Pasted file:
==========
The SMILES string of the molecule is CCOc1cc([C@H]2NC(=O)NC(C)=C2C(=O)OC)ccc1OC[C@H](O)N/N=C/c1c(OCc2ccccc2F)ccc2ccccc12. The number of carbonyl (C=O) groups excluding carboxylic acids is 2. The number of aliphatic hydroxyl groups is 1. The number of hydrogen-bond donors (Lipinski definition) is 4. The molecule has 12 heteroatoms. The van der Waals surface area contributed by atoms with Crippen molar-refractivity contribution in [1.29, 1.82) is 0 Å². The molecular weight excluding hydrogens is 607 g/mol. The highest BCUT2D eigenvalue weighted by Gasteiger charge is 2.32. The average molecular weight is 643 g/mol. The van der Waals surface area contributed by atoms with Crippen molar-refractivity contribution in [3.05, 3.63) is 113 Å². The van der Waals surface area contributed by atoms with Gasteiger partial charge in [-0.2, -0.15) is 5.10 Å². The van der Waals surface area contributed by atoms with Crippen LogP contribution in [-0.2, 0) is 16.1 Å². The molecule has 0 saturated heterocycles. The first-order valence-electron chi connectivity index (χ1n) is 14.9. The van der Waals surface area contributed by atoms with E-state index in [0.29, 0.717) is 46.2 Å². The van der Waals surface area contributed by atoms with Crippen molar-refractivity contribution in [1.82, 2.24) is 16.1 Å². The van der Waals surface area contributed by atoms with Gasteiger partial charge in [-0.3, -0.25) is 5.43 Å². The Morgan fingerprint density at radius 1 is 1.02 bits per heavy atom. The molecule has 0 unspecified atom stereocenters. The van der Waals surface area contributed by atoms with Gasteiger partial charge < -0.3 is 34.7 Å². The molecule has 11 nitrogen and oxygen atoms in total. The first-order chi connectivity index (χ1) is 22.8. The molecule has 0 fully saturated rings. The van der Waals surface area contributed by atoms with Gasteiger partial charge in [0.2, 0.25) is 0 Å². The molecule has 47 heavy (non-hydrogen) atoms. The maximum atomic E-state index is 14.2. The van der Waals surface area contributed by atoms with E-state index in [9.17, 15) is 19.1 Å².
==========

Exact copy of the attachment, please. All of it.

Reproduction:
The SMILES string of the molecule is CCOc1cc([C@H]2NC(=O)NC(C)=C2C(=O)OC)ccc1OC[C@H](O)N/N=C/c1c(OCc2ccccc2F)ccc2ccccc12. The number of carbonyl (C=O) groups excluding carboxylic acids is 2. The number of aliphatic hydroxyl groups is 1. The number of hydrogen-bond donors (Lipinski definition) is 4. The molecule has 12 heteroatoms. The van der Waals surface area contributed by atoms with Crippen molar-refractivity contribution in [1.29, 1.82) is 0 Å². The molecular weight excluding hydrogens is 607 g/mol. The highest BCUT2D eigenvalue weighted by Gasteiger charge is 2.32. The average molecular weight is 643 g/mol. The van der Waals surface area contributed by atoms with Crippen molar-refractivity contribution in [3.05, 3.63) is 113 Å². The van der Waals surface area contributed by atoms with Gasteiger partial charge in [-0.2, -0.15) is 5.10 Å². The van der Waals surface area contributed by atoms with Crippen LogP contribution in [-0.2, 0) is 16.1 Å². The molecule has 0 saturated heterocycles. The first-order valence-electron chi connectivity index (χ1n) is 14.9. The van der Waals surface area contributed by atoms with E-state index in [0.29, 0.717) is 46.2 Å². The van der Waals surface area contributed by atoms with Crippen molar-refractivity contribution in [1.82, 2.24) is 16.1 Å². The van der Waals surface area contributed by atoms with Gasteiger partial charge in [-0.3, -0.25) is 5.43 Å². The Morgan fingerprint density at radius 1 is 1.02 bits per heavy atom. The molecule has 0 unspecified atom stereocenters. The van der Waals surface area contributed by atoms with Gasteiger partial charge < -0.3 is 34.7 Å². The molecule has 11 nitrogen and oxygen atoms in total. The first-order chi connectivity index (χ1) is 22.8. The molecule has 0 fully saturated rings. The van der Waals surface area contributed by atoms with Gasteiger partial charge in [0.2, 0.25) is 0 Å². The molecule has 47 heavy (non-hydrogen) atoms. The maximum atomic E-state index is 14.2. The van der Waals surface area contributed by atoms with E-state index in [9.17, 15) is 19.1 Å².